What to expect during a standard eye exam:
A complete eye exam involves a series of tests designed to evaluate your vision and check for eye conditions and/or diseases. Annual eye exams are important not only to determine if you need correction, but also to maintain your eye health. Dr. Adelson will use a variety of instruments, shine bright lights directly at your eyes and request that you look through a number of lenses. Each test during an eye exam evaluates a different aspect of your vision or eye health.
- You will fill out new patient forms or bring them in if you have downloaded them off our site .
- You will be asked about your medical history, overall health and asked about any medications you are currently taking as well as your family’s medical history.
- You will be asked if you are having any eye or vision problems. You will be asked to describe these problems, how long you have had them and anything that seems to make these conditions better or worse.
- Your history of glasses or contact lenses will then be reviewed.
- Visual Acuity Test: This test measures how clearly you see at a distance. Dr. Adelson will ask you to identify different letters of the alphabet printed on a chart or a screen positioned some distance away. The lines of type get smaller as you move down the chart. Each eye is tested separately while the other eye is covered.
- External Eye Exam: Dr. Adelson will quickly evaluate the exterior of the eyes to ensure they are functioning properly. This includes: checking corneas, pupils and the iris.
- Refraction Test: Light waves are bent as they pass through your cornea and lens. If light rays don’t focus perfectly on the back of your eye, you have “refractive error.” Having refractive error may mean you need some form of correction, such as glasses, contact lenses or refractive surgery. This assessment of your refractive error helps Dr. Adelson determine a lens prescription that will give you the sharpest vision. Refraction assessment may also determine that you don’t need corrective lenses. To perform this test, Dr. Adelson will use a computerized refractor to measure the curve of the surface of your eyes and estimate your prescription for glasses or contact lenses. He will use a technique called retinoscopy. In this procedure he shines a light into your eye and measures the refractive error by evaluating the movement of the light reflected by your retina back through your pupil. Dr. Adelson then finetunes this assessment by having you look through a device that contains different lenses. You’ll be asked which combination of lenses gives you the sharpest vision. Dr. Adelson will find the lenses that give you the sharpest visual acuity.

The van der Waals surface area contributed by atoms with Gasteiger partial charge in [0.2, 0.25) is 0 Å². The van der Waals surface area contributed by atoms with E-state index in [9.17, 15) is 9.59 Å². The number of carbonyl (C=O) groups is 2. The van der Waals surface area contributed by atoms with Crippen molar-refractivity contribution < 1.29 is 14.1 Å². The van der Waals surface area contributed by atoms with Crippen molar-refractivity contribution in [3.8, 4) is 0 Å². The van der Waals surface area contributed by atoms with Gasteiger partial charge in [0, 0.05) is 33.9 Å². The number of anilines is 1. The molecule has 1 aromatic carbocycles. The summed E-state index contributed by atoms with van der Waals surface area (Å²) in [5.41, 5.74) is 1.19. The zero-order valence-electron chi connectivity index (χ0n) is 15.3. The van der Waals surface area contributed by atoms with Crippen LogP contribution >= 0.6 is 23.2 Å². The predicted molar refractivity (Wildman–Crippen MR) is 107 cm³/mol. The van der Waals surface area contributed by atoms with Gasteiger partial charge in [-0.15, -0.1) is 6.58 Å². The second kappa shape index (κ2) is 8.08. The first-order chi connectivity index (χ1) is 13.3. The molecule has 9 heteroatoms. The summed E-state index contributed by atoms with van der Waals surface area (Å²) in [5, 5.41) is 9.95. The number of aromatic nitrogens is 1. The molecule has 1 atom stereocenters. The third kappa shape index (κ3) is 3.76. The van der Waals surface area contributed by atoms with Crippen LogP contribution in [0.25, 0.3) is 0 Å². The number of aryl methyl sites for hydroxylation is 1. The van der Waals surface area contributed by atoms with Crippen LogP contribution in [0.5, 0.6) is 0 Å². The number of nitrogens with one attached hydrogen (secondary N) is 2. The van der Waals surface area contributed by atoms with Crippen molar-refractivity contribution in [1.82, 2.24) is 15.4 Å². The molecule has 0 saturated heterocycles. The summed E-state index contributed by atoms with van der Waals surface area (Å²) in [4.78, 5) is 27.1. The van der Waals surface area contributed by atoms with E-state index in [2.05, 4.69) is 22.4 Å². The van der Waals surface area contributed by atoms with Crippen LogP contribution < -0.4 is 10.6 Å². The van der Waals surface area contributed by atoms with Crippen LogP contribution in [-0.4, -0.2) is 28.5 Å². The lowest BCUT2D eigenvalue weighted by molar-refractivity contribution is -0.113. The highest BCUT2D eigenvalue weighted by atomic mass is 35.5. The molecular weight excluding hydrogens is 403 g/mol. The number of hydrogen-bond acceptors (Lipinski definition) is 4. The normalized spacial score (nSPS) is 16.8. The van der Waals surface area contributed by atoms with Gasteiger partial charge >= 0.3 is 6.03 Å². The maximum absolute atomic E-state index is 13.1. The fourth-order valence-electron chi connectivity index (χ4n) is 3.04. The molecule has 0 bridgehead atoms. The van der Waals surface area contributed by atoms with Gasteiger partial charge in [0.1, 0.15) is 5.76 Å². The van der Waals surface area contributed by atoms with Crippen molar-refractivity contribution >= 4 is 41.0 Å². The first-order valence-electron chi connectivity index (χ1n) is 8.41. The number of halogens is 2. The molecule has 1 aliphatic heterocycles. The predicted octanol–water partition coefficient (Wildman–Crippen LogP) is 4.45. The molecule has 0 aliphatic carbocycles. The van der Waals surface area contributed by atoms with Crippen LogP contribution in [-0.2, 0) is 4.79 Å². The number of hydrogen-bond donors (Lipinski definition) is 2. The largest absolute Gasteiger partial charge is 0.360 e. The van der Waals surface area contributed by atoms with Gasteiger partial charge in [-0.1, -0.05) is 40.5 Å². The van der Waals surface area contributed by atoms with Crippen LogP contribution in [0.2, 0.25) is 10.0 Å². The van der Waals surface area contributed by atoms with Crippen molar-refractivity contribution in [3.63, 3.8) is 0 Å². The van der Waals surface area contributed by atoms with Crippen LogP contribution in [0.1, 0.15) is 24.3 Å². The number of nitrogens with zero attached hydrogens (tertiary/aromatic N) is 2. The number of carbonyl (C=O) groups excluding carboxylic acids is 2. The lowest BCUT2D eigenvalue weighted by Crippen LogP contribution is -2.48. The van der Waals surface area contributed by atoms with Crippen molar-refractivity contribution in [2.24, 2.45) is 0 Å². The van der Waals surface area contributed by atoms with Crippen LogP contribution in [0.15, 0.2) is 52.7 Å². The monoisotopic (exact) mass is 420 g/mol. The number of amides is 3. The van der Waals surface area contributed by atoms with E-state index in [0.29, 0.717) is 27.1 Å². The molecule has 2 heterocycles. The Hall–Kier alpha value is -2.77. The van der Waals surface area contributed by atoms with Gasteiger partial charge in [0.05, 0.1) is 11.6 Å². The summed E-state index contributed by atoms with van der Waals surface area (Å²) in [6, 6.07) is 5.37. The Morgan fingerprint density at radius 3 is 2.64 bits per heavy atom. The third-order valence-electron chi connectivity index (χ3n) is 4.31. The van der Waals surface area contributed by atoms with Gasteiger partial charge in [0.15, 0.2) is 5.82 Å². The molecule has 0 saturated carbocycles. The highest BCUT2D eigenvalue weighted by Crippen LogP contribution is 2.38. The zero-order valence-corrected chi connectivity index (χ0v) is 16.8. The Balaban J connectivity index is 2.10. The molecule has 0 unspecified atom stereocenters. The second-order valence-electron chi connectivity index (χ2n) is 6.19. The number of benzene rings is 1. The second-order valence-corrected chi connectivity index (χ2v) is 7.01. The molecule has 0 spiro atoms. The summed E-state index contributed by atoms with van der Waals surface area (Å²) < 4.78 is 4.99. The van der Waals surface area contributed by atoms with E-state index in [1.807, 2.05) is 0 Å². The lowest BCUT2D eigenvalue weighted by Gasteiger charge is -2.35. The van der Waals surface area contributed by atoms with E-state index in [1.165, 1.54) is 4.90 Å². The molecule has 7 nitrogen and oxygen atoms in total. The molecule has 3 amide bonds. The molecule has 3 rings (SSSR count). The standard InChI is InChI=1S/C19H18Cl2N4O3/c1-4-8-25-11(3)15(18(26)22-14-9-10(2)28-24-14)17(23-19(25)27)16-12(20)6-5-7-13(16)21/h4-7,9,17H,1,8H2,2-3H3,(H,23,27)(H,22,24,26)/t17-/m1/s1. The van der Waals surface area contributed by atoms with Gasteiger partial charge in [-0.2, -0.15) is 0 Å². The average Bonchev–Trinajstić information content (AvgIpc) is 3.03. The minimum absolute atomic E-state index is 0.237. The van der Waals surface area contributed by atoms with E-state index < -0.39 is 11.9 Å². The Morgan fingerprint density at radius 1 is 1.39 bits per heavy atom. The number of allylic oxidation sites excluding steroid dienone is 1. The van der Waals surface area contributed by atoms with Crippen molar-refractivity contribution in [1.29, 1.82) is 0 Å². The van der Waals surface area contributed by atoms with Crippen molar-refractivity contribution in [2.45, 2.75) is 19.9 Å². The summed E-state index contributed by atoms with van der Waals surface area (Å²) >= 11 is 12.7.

- Visual Field Test: Your visual field is the full extent of what you can see to the sides without moving your eyes, your peripheral vision. The visual field test determines whether you have difficulty seeing in any areas of your overall field of vision. Dr. Adelson uses a computer program that flashes small lights as you look into a special instrument. You press a button when you see the lights. Using your responses to one or more of these tests will determine the fullness of your field of vision.